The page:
The issue of the lawsuits that South Korea is bringing against Japan has a long history. When Japan and the ROK established diplomatic relations in 1965, Tokyo paid substantial compensation and provided interest-free loans to Seoul, which were not a determining but important part of the “miracle at Hangangan”. Although these sums were sent to the Korean government rather than to specific victims, the Japanese side believes that all issues related to compensation for the “cursed past” have already been resolved.
Tokyo also believes that the issue of comfort women (wianbu) was finally resolved in December 2015, when, in an agreement signed by the foreign ministers of the two countries, the Japanese side formally apologized and issued a 1 billion yen ($8.6 million) support for the victims. After this apology and compensation, South Korea pledged to close the matter.
However, pro-government NGOs, primarily the Korean Council of Justice and Remembrance, for whom this decision meant the end of government funding, could not just leave it alone and went after the elderly, informing them deliberately false about the nature of the “dishonorable deal”. It was then declared that the agreement had been signed without taking into account the opinion of the people and that the Republic of Korea was entitled to disregard it, and when Moon Jae-in became president, it became state policy.
In January 2018, Moon publicly apologized on behalf of the government, saying the 2015 agreement did not fully reflect the will of sex slavery victims, and in 2019, the Constitutional Court ruled that the agreement was politically but not legally binding. But there has been no termination of the agreement, which would have involved the return of the money handed over to Seoul. But the aforementioned council and other organizations kept telling us that the Japanese apology was insincere anyway, and that as for compensation, on the one hand, the Japanese should pay and repent, but on the other hand, the suffering of our elderly would not pay off in any way.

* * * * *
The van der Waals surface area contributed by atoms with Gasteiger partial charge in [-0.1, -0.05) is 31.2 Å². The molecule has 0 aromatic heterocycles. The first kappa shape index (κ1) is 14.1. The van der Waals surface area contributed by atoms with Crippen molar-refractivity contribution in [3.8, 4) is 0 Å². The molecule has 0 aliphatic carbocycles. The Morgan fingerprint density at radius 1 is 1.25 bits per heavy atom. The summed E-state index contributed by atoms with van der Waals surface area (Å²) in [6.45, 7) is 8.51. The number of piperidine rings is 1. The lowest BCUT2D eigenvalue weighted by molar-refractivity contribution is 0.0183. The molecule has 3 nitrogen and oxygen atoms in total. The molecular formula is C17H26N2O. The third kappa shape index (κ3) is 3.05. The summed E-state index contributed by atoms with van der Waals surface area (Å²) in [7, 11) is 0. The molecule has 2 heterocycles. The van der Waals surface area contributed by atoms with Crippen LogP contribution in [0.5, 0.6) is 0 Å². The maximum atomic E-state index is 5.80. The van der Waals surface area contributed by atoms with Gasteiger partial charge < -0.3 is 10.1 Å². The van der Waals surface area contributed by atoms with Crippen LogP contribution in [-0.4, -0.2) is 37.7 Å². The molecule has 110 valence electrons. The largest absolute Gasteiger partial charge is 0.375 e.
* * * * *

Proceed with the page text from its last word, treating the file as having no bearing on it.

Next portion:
On the legal side, this has degenerated into the thesis that the 1965 treaty and other agreements between Seoul and Tokyo do not abrogate the victims’ right to demand compensation from Japan for their suffering. Thus began the lawsuit epic that ended a 2019 trade war caused by the ROK Supreme Court’s 2018 ordering two Japanese companies to pay compensation to Korean wartime forced labor survivors.
In late 2020-early 2021, however, the reputation of such NGOs was seriously tarnished when it became clear that elderly were engaged in outright business and most of the funds allocated simply did not reach them. After that, Lee Young-soo, one of the most active grandmas who accused the Council leadership of financial fraud, took matters into her own hands. Together with Shin Hee-seok, a lawyer from the Yonsei University Center for Legal Studies, she formed another “committee to resolve the issue of sexual slavery in the Japanese army,” after which Shin’s lawyer said he intended to prove that the Japanese army’s sex slavery system during World War II was illegal under international law back then and that the 1965 Seoul-Tokyo agreement denied Japan the right to personal lawsuits.
Tokyo insists that all South Korean court decisions are null and void on the basis of the principle of sovereign immunity. This doctrine protects the state from civil suits in foreign courts and all lawsuits filed in Japanese courts have been decided in favor of defendants — according to Amnesty International, survivors from various countries, including Taiwan and the Philippines, have filed about 10 lawsuits against Tokyo in the past three decades, but none of them have won.
The South Korean side usually countered this argument by arguing that such a rule should not apply to crimes against humanity and war crimes, and Seoul considers the actions of the Japanese authorities with regard to the wianbu to be such.
On Jan. 8, 2021, the Seoul Central District Court ordered Japan to pay the 12 former wianbu 100 million won ($91,300) each. The lawsuit was filed back in August 2013, and the former comfort women claimed that they were either deceived or forced into sexual slavery, seeking compensation for their suffering. Nevertheless, at the insistence of the plaintiffs, the case was not formally brought to court until January 2016, but even there it took a long time to process, as Japan refused to accept court notices and the first hearing in the case was held by the court in April 2020.